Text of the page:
Advertisement

The Scientist

» epigenetics and evolution

Most Recent

image: Similar Strokes

Similar Strokes

By | April 29, 2015

Physics drove the convergent evolution of swimming in 22 unrelated marine species, a study suggests.

2 Comments

image: Citrus History

Citrus History

By | April 16, 2015

An analysis of 34 chloroplast genomes reveals how and when modern fruit varieties evolved from a common ancestor.

0 Comments

image: Behavior Brief

Behavior Brief

By | April 8, 2015

A round-up of recent discoveries in behavior research

0 Comments

image: CRISPR–Enabled Epigenome Editing

CRISPR–Enabled Epigenome Editing

By | April 6, 2015

Researchers apply the genome-editing technology to alter histones at distant gene enhancers, controlling gene expression.

0 Comments

image: Capsule Reviews

Capsule Reviews

By | April 1, 2015

Junk DNA, Cuckoo, Sapiens, and Cool

0 Comments

image: From Many, One

From Many, One

By | April 1, 2015

Diverse mammals, including humans, have been found to carry distinct genomes in their cells. What does such genetic chimerism mean for health and disease?

4 Comments

image: Female Brain Maintained by Methylation

Female Brain Maintained by Methylation

By | March 30, 2015

Development of female sexual behaviors requires DNA methylation in the preoptic area of the rodent brain. 

4 Comments

image: Ebola Mutation Rate Quibble

Ebola Mutation Rate Quibble

By | March 27, 2015

A study suggests that the virus may not be evolving as quickly as a previous group estimated.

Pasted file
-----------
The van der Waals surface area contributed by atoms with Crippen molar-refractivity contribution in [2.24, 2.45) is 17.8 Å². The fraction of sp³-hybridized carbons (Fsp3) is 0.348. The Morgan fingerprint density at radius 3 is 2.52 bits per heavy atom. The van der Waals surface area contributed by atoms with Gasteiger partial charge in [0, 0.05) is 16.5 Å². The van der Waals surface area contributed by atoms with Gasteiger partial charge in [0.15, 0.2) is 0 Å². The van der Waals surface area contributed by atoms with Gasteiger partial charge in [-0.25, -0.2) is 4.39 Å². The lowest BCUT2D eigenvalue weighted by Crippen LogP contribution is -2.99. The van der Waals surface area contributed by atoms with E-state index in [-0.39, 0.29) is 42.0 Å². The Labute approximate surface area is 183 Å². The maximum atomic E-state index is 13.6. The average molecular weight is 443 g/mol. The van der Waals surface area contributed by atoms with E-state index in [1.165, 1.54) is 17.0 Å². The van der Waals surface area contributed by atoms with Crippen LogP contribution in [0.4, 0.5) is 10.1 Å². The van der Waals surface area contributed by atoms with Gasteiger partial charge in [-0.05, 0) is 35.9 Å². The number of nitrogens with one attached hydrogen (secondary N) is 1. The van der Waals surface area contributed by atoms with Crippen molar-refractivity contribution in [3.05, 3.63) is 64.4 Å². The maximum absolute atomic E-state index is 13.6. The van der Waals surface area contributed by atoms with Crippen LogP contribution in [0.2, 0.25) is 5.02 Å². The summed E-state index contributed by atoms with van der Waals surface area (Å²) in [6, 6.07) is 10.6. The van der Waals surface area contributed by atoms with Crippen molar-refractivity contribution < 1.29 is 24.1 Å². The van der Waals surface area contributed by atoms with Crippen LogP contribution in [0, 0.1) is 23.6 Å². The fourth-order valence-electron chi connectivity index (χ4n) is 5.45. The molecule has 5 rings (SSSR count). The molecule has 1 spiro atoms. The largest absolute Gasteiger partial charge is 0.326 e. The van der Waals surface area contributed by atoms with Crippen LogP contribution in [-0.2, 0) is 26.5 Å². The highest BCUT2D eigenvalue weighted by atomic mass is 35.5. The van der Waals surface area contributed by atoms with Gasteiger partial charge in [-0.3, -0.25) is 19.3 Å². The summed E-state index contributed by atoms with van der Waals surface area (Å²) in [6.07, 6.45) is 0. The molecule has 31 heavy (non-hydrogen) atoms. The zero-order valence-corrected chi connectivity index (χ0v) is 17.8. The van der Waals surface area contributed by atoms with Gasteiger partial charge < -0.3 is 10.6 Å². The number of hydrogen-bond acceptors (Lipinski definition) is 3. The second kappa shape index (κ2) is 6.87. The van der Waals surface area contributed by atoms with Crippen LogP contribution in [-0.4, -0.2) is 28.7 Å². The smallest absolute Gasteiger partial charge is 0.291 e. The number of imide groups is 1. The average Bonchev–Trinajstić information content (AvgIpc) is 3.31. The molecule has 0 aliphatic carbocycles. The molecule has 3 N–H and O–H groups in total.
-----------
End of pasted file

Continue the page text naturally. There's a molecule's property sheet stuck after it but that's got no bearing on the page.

0 Comments

image: Oldest <em>Homo</em> Remains Yet Found

Oldest Homo Remains Yet Found

By | March 4, 2015

A newly discovered 2.8 million-year-old jawbone is thought to be that of a direct human ancestor.

0 Comments

image: A Deathly Pallor

A Deathly Pallor

By | March 1, 2015

Global warming could lead to lighter-colored insects with waning immune defenses.

0 Comments

Advertisement

Popular Now

  1. The Zombie Literature
    Features The Zombie Literature

    Retractions are on the rise. But reams of flawed research papers persist in the scientific literature. Is it time to change the way papers are published?

  2. A Scrambled Mess
    Features A Scrambled Mess

    Why do so many human eggs have the wrong number of chromosomes?

  3. The Two Faces of Fish Oil
    Notebook The Two Faces of Fish Oil

    The discovery of a tumor-protecting role for a fatty acid found in fish oil has sparked debate about the product’s safety.

  4. Bacterium Blocks Zika’s Spread
Advertisement
R&D Systems
R&D Systems
Advertisement
RayBioTech